Liver Dysfunction


Pain is common in patients with cirrhosis and other types of liver disease, but is often difficult to manage given concerns about impaired hepatic metabolism, hepatotoxicity and increased risk of adverse events. Cirrhosis patients suffer from musculoskeletal pain at rates that are similar to or higher than the general population, and may also have liver disease-specific causes of pain, including muscle cramps or abdominal pain secondary to ascites. Management of patients with chronic liver disease and pain is particularly challenging in inpatients who may have acute pain or acute-on-chronic pain due to their acute medical illness, and may also have acute hepatic decompensation resulting in increased impairment in hepatic metabolism, further limiting analgesic options. As a result, patients with liver disease are at high risk for undertreatment of their pain across clinical settings.


Managing pain in patients with liver disease is particularly challenging for several reasons:

1. There are potential harms associated with many of the common classes of analgesics (e.g. acetaminophen, NSAIDs, opioids) in this population as many of these agents are largely metabolized by the liver.

2. Liver disease is not a single disease entity, but rather ranges from acute liver injury, to chronic liver disease (e.g. nonalcoholic fatty liver disease, chronic hepatitis B) without significant fibrosis, to cirrhosis. Among patients with cirrhosis, there are different degrees of hepatic dysfunction, and there are no endogenous markers for hepatic clearance (unlike renal clearance) that can be used to guide drug dosing. Additionally, patients with cirrhosis may have particular complications (e.g. hepatic encephalopathy, volume overload), which may predispose them to different types of analgesic risk.

3. There is minimal real-world data on risks and harms of analgesics in this population

Treatment Recommendations 

  • Acetaminophen, up to 2g daily, is safe in most patients with chronic liver disease and should typically be used as a first-line agent in these patients (use cautiously if ongoing heavy alcohol use)
  • NSAIDs should be avoided in patients with decompensated cirrhosis; there is little data regarding their safety in patients with compensated cirrhosis, but most the conservative recommendation is to avoid them
  • Opioid doses should be minimized and frequency decreased, particularly in patients with hepatic encephalopathy; consider tramadol for short-term pain management – always give concurrent bowel regimen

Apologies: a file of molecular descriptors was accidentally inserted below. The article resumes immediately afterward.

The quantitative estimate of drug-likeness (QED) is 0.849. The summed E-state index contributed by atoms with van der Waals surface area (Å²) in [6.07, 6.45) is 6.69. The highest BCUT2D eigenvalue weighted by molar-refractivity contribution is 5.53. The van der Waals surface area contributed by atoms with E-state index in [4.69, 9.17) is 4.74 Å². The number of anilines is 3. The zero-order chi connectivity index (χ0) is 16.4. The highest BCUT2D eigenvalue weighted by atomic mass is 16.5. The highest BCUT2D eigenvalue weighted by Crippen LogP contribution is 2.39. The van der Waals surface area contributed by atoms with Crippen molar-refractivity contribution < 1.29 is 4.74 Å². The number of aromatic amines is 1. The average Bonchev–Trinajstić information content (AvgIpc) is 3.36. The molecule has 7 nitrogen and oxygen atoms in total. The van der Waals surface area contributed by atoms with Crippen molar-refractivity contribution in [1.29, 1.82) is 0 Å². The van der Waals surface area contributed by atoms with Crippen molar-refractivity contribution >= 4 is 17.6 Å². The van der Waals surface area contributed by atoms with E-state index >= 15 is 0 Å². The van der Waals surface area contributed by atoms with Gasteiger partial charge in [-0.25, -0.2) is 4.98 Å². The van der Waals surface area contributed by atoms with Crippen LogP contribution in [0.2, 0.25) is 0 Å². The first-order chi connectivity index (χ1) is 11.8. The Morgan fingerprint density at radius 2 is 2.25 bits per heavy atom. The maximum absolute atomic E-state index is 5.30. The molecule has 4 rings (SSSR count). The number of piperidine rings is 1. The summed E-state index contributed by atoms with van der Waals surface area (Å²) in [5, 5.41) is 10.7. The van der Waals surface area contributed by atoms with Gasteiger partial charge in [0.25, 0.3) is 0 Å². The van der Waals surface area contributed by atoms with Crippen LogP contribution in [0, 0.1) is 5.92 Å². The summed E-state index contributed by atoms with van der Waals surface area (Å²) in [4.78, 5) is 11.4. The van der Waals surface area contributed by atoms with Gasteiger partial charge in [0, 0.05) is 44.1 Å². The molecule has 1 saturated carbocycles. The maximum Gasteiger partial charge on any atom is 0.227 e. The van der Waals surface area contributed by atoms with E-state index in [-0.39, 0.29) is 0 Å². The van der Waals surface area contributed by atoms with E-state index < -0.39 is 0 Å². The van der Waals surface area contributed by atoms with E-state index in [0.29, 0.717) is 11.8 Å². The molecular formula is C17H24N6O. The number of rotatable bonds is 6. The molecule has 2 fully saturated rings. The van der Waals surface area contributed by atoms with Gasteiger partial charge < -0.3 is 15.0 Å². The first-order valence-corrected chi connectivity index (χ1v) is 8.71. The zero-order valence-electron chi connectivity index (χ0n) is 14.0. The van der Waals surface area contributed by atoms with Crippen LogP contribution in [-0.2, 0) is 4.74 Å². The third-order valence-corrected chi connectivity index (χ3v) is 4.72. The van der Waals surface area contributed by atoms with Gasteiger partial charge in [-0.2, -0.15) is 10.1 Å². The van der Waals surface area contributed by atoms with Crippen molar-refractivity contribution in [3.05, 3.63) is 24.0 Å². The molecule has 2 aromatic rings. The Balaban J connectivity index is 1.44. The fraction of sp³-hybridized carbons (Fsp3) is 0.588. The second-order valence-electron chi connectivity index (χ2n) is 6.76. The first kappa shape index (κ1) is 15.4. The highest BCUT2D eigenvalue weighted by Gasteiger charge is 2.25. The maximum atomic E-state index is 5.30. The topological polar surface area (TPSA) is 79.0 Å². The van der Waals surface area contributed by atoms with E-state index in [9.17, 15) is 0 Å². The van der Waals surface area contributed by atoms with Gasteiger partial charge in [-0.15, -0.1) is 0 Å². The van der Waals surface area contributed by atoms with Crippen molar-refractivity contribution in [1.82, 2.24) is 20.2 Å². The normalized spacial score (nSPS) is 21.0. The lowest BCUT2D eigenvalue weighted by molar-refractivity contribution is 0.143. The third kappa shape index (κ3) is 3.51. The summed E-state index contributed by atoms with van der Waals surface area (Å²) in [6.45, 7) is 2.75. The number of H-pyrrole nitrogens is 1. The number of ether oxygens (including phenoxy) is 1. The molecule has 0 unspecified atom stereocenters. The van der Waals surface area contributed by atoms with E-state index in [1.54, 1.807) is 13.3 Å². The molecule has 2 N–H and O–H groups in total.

• Gabapentin and other adjuvant analgesics can be considered; consider side effect profile and tailor analgesic plan to specific liver disease complications (e.g. hepatic encephalopathy, fluctuating renal function, varices)
  • Consider nonpharmacologic therapy in this population given potential adverse effects of multiple analgesic agents 
  • Treat concurrent psychiatric comorbidities, such as anxiety, depresssion, and substance use disorders, which are present in many chronic liver disease patients

Special Considerations

Liver-disease specific considerations:

  • Patients with chronic liver disease without cirrhosis do not have liver dysfunction, and analgesic metabolism is therefore similar to the general population and pain should be treated similarly
  • For patients listed for liver transplant, there may be transplant center-specific rules regarding analgesic use and toxicology screens (particularly in patients with alcohol-related cirrhosis)
  • Many patients with cirrhosis have substance use disorders which increase their risk for prescription medication (e.g. opioid) misuse and abuse; this should be considered when making treatment decisions
  • Creatinine clearance may overestimate glomerular filtration rate (GFR) in patients with cirrhosis, so consider conservative dose-reduction in these patients

Analgesic-specific considerations:

  • Acetaminophen: two main mechanisms for heaptotoxicity are increased CYP activity and depleted glutathione stores; most chronic liver disease patients have lower than normal CYP activity and gluthathione stores that are not depleted to critical levels, so acetaminophen is safe within recommended doses. Those with ongoing alcohol use may have significant depletion in glutathione stores, so use acetaminophen cautiously.  
  • NSAIDs: in cirrhosis patients, there are two particular concerns: 
    • Inhibition of prostaglandins is thought to lead to decrease in renal perfusion, sodium retention and possible precipitation of hepatorenal syndrome (an often fatal complication of advanced liver disease)
    • Increased risk of mucosal bleeding in patients who already have coagulopathy, thrombocytopenia, and portal hypertensive-related complications (e.g. varices)
  • Opioids: known to be potential precipitant of hepatic encephalopathy, possibly through alteration of the gut flora. Additionally, cirrhosis patients may have decreased drug clearance, leading to drug accumulation, and longer drug half-life. Tramadol is thought to have less sedating effects, and is often used short-term, though there are no studies in this specific population and beware of hyponatremia and hypoglycemia. If patient is listed for transplant, check with transplant hepatology team regarding center-specific opioid use policies, as these vary significantly. 
  • Methadone/Buprenorphine: small study suggesting methadone disposition parameters in cirrhosis patients that are similar to general population; minimal data exists on buprenorphine
  • Gabapentin/pregabalin: not metabolized by the liver or bound by proteins, but consider renal dysfunction in cirrhosis patients, as well as other relevant side effects (e.g. sedation, dizziness); minimal data on safety of these agents. 

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